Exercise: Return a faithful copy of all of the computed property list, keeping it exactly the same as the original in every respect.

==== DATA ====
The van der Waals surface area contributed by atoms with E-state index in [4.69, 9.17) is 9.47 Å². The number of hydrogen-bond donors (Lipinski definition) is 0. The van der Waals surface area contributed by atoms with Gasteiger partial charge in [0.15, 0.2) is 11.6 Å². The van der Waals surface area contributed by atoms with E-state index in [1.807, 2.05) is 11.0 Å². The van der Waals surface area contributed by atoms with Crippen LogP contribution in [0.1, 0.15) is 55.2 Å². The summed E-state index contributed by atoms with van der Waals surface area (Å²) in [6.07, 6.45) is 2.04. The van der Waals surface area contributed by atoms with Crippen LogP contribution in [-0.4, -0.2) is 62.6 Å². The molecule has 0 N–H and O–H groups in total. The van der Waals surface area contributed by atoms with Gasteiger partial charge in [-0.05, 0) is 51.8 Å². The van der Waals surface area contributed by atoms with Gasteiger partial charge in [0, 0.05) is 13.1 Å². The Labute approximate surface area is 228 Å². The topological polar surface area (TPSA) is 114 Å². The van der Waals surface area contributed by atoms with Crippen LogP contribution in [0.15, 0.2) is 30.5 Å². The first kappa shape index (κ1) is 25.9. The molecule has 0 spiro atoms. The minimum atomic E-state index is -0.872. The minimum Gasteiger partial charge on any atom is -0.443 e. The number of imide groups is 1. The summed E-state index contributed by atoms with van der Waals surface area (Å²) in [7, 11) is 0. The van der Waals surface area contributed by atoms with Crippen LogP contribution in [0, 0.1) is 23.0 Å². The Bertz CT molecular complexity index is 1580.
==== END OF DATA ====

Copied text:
The van der Waals surface area contributed by atoms with E-state index in [4.69, 9.17) is 9.47 Å². The number of hydrogen-bond donors (Lipinski definition) is 0. The van der Waals surface area contributed by atoms with Gasteiger partial charge in [0.15, 0.2) is 11.6 Å². The van der Waals surface area contributed by atoms with E-state index in [1.807, 2.05) is 11.0 Å². The van der Waals surface area contributed by atoms with Crippen LogP contribution in [0.1, 0.15) is 55.2 Å². The summed E-state index contributed by atoms with van der Waals surface area (Å²) in [6.07, 6.45) is 2.04. The van der Waals surface area contributed by atoms with Crippen LogP contribution in [-0.4, -0.2) is 62.6 Å². The molecule has 0 N–H and O–H groups in total. The van der Waals surface area contributed by atoms with Gasteiger partial charge in [-0.05, 0) is 51.8 Å². The van der Waals surface area contributed by atoms with Gasteiger partial charge in [0, 0.05) is 13.1 Å². The Labute approximate surface area is 228 Å². The topological polar surface area (TPSA) is 114 Å². The van der Waals surface area contributed by atoms with Crippen LogP contribution in [0.15, 0.2) is 30.5 Å². The first kappa shape index (κ1) is 25.9. The molecule has 0 spiro atoms. The minimum atomic E-state index is -0.872. The minimum Gasteiger partial charge on any atom is -0.443 e. The number of imide groups is 1. The summed E-state index contributed by atoms with van der Waals surface area (Å²) in [7, 11) is 0. The van der Waals surface area contributed by atoms with Crippen LogP contribution in [0, 0.1) is 23.0 Å². The Bertz CT molecular complexity index is 1580.